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Christian Largo Took Away Key Lessons From The World Championships

by Bob Reinert

Christian Largo at the 2023 World Para Powerlifting Championships. (Photo by World Para Powerlifting)

Christian Largo knew that the World Para Powerlifting Championships would be competitive. The level proved to be even higher than he expected.


“Everyone brought their ‘A’ game,” Largo said of the field that competed last month in Dubai, UAE. “They were all pushing consistently clean lifts. It was probably the most competitive competition I’ve ever participated in. I was really, really proud to be in that mix.”


Though he set a personal record by bench-pressing 150 kg., Largo placed 23rd for best lift in the men’s 72 kg. weight class. His 295 kg. total in two successful lifts was good for 18th place.


Largo failed to lift 154 kg. in his third and final attempt. Had he succeeded, he would have vaulted into seventh place with a 449 kg. combined total.


“It didn’t make sense in hindsight,” said Largo, adding that he should have inched up to 151 kg. on that last try. “Are you trying to get a good best lift, or are you trying to get a good combined total?


“There’s so much going on that you barely have time to strategize in the moment. And that’s when you have to do a lot of your thinking about what your next lifts are going to be.”


Largo compared the strategizing to “a fun game of chicken.”


“How far can you push yourself and not bust?” he said. “That’s always one of my favorite parts of the sport is people pushing themselves to their limits and seeing who survives and who doesn’t.”


This was the third world championships experience for the 24-year-old Largo, who is from Glen Allen, Virginia. In his worlds debut at Mexico City in 2017, he took home a silver medal in the junior 65 kg. class. He made his senior world championships debut in 2019 in Nur-Sultan, Kazakhstan, and placed 12th in total lift.


Largo, who was born with spina bifida, had begun weightlifting to get stronger for wheelchair basketball while still at Trinity Episcopal School in Richmond, Virginia.


“It was a junior league, so I would stop playing basketball when I went to college,” said Largo, who graduated from Randolph-Macon College in his home state in 2021. “But I really liked lifting weights. I liked getting stronger, so I kept doing weightlifting.”


He eventually qualified for the U.S. Para national team.


Largo, who has lifted as much at 157 kg. in training, said he learned an important lesson recently in Dubai.


“I really need to focus on energy consumption,” he said. “In the gym, I’ve gotten all three of those lifts easily. It was a question of how can I conserve my energy to where I’ll have enough energy to get (the weight) up at the end?


“That is what I need to focus on for next time because every little thing is going to contribute to energy loss when the time comes when you need that energy the most.”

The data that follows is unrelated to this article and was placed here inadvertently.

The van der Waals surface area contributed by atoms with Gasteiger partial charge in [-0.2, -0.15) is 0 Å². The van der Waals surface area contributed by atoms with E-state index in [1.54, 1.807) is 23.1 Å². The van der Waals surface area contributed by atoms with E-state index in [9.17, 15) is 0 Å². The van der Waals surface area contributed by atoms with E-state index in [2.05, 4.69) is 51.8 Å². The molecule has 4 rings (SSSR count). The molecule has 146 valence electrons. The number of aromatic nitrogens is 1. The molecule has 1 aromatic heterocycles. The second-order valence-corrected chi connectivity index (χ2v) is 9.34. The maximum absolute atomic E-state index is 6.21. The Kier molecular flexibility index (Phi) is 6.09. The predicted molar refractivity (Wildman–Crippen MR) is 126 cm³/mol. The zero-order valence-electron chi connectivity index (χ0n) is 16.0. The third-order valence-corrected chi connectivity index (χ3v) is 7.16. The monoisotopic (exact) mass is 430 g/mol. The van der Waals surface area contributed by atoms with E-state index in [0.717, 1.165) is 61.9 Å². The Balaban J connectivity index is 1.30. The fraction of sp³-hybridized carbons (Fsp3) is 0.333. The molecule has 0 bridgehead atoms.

Moving up in weight class from 65 kg. to 72 kg. has already helped some. Largo said he didn’t have to worry about his diet or cutting weight before competitions, which helped keep his energy levels up. 


To help with his energy during competitions, Largo always makes sure to pack some snacks to have before he attempts his first lift.


“The thing that I always pack right before my competitions are pretzels and peanut butter,” he said. “Just because it’s good carbs and good protein. It seems to work. I also bring beef jerky with me. Bananas are also really good right before competition.”


Unlike many powerlifters, Largo’s pre-competition routine doesn’t have him wearing ear buds.


“I actually don’t listen to music,” he said. “Before I lift, I usually am silent or I’m talking to somebody or what have you. Maybe music would be helpful. I’ve just never used it.”


Though Para powerlifting is all about the bench press, Largo exercises his upper back, triceps and chest in training. He experienced shoulder pain two summers ago, which provided a useful wake-up call.


“Basically, I learned that you’ve got to strengthen those shoulder muscles if you want to keep benching,” he said. “It’s really easy to forget about them. Especially when you’re pushing your (wheelchair) all day, they could get worn out and they could get injured.”


Largo’s good health becomes increasingly important now that Paralympic Games Paris 2024 are less than a year away.


“I would love to go to Paris,” Largo said. “You need to be top eight in the world in your weight class, last time I checked, in order to go, and I am currently not close to that. So, I would need to do some serious work in the next couple competitions, but we’ll see.”


In fact, Largo ranks 29th in total lift and 31st in best lift in the world in his weight class, though he believes the rankings might not capture his true standing in international competitions.


The competition at the Paralympics would be a different story if he qualifies, Largo said, though he also doesn’t want to get ahead of himself.


“As far as the Paralympics goes, I would just be lucky just to attend,” he said. “I’m just taking one step at a time.”


Bob Reinert spent 17 years writing sports for The Boston Globe. He also served as a sports information director at Saint Anselm College and Phillips Exeter Academy. He is a contributor to usparapowerlifting.org on behalf of Red Line Editorial, Inc.

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